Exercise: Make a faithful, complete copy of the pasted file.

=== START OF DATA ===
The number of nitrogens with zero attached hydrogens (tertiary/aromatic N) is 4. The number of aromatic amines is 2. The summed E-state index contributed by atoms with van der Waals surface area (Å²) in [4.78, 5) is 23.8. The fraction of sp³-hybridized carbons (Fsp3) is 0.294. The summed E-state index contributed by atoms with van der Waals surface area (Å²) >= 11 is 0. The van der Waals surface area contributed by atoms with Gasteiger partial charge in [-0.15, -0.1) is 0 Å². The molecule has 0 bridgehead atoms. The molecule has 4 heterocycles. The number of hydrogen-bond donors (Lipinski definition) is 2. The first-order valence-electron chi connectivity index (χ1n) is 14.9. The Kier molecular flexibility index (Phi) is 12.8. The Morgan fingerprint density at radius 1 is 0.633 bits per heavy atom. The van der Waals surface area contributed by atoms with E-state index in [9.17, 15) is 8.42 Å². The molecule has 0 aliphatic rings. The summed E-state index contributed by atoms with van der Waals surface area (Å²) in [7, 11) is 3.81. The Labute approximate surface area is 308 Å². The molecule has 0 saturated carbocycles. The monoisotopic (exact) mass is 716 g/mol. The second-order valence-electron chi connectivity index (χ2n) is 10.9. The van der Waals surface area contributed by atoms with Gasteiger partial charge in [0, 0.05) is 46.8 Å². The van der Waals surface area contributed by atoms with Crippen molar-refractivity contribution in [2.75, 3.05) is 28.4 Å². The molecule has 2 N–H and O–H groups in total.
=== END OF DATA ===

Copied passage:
The number of nitrogens with zero attached hydrogens (tertiary/aromatic N) is 4. The number of aromatic amines is 2. The summed E-state index contributed by atoms with van der Waals surface area (Å²) in [4.78, 5) is 23.8. The fraction of sp³-hybridized carbons (Fsp3) is 0.294. The summed E-state index contributed by atoms with van der Waals surface area (Å²) >= 11 is 0. The van der Waals surface area contributed by atoms with Gasteiger partial charge in [-0.15, -0.1) is 0 Å². The molecule has 0 bridgehead atoms. The molecule has 4 heterocycles. The number of hydrogen-bond donors (Lipinski definition) is 2. The first-order valence-electron chi connectivity index (χ1n) is 14.9. The Kier molecular flexibility index (Phi) is 12.8. The Morgan fingerprint density at radius 1 is 0.633 bits per heavy atom. The van der Waals surface area contributed by atoms with E-state index in [9.17, 15) is 8.42 Å². The molecule has 0 aliphatic rings. The summed E-state index contributed by atoms with van der Waals surface area (Å²) in [7, 11) is 3.81. The Labute approximate surface area is 308 Å². The molecule has 0 saturated carbocycles. The monoisotopic (exact) mass is 716 g/mol. The second-order valence-electron chi connectivity index (χ2n) is 10.9. The van der Waals surface area contributed by atoms with Gasteiger partial charge in [0, 0.05) is 46.8 Å². The van der Waals surface area contributed by atoms with Crippen molar-refractivity contribution in [2.75, 3.05) is 28.4 Å². The molecule has 2 N–H and O–H groups in total.